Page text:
I didn't believe in what I was doing anymore. I don't care who you are, like, if you don't believe in what you're doing anymore, you're a fraud. You should stop and you should do something that you do believe in, even if no one listens to it, you know? Otherwise you just go crazy. You have to believe in what you're doing. Hence, Wunderhorse. It was just time for a change.

 

TALKING ABOUT FEELING LIKE A FRAUD— AS ARTISTS, DO YOU GUYS EVER SUFFER FROM IMPOSTER SYNDROME? AND WHEN THAT HAPPENS, EVEN WHEN THERE ARE BOOKED OUT SHOWS AND THERE'S PEOPLE WHO OBVIOUSLY LIKE YOU, ARE YOU EVER LIKE, “I'M FAKING THIS, THIS ISN'T REAL, I'M NOT GOOD, WHAT AM I DOING?”

Harry: Yeah, sometimes. 

Pete: I think we'd be lying if we said we didn't have the odd off-day. When we're not feeling 100%. It's quite grounding to kind of get up on stage and play music, but for me, at least, music that I love, that I love listening to and I love playing. 

Harry: Maybe I haven't really reached the point yet where anything's gotten too surreal. Maybe that will never happen. Maybe it will, but I’ll let you know how it feels. 

Jacob: I think if you're trying to do something well and you're putting pressure on yourself to create something that you and other people will enjoy and sort of share together, if you have that mindset and you're committed to those kinds of thoughts, the imposter thing is inevitable.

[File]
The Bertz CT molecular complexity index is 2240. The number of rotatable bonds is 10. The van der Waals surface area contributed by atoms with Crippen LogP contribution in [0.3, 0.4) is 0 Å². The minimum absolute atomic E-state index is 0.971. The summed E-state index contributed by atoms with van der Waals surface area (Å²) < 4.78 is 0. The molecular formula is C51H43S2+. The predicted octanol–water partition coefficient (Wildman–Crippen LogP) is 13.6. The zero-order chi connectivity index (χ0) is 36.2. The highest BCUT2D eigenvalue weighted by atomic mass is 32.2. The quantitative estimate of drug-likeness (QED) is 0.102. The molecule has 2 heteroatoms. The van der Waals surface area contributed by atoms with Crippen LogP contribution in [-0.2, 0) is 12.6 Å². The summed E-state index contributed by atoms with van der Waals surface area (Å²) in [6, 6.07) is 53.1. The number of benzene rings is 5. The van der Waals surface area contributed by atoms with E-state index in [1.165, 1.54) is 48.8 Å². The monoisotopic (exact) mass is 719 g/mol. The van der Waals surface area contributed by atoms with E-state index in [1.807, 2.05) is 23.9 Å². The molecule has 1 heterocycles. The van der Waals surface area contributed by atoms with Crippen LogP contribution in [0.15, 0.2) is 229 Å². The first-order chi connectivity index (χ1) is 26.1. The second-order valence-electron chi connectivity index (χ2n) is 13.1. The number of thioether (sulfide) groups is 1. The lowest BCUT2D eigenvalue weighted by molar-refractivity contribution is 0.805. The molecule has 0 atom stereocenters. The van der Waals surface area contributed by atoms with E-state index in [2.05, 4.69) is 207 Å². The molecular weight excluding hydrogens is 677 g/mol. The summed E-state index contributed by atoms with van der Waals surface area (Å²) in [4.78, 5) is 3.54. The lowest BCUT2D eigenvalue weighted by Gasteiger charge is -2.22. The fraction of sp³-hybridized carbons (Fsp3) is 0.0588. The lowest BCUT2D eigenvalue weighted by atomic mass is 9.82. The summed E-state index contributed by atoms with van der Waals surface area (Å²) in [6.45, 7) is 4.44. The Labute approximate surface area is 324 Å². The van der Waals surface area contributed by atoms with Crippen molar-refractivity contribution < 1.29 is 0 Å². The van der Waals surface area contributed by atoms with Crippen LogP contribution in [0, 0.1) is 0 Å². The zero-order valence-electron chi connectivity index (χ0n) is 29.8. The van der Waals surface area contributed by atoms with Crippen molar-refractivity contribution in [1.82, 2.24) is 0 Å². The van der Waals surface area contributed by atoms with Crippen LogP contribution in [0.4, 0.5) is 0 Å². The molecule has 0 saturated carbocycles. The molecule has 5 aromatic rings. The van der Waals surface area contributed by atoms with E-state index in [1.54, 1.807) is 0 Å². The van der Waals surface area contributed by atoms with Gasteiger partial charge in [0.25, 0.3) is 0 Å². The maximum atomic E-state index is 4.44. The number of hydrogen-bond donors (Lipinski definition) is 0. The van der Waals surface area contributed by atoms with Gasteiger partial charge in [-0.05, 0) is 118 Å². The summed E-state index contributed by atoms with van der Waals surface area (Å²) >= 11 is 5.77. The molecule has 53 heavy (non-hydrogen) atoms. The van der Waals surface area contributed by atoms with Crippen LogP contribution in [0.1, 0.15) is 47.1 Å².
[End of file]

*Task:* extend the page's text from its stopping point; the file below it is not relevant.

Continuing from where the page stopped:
There is an ebb and flow, that sometimes you feel like you're on top of things. Sometimes you think, is this what I'm supposed to be doing? 

But those thoughts are kind of healthy in the long run, I think, because it shows that you're committed to the idea and that you care. You know, I feel like if you don't have those thoughts, maybe you should every now and then, just to check. Yeah, some people don't, and they're very blessed and they never doubt themselves, but I think it's okay to, as long as you move past it. 

 

THERE'S SUCCESS. THERE'S CLOUT. THERE'S PEOPLE WHO PROBABLY APPROACH YOU BECAUSE THERE’S CLOUT. I’M SURE THERE’S GIRLS. AND FANS. THERE’S PROBABLY A LOT THAT COMES WITH BEING IN THE PUBLIC EYE. HOW DO YOU KEEP YOURSELF GROUNDED, AND DO YOU HAVE PEOPLE AROUND YOU THAT ARE REAL WITH YOU? THAT ARE JUST THERE TO MAKE SURE THAT YOU DON'T LET IT GET TO YOUR HEAD?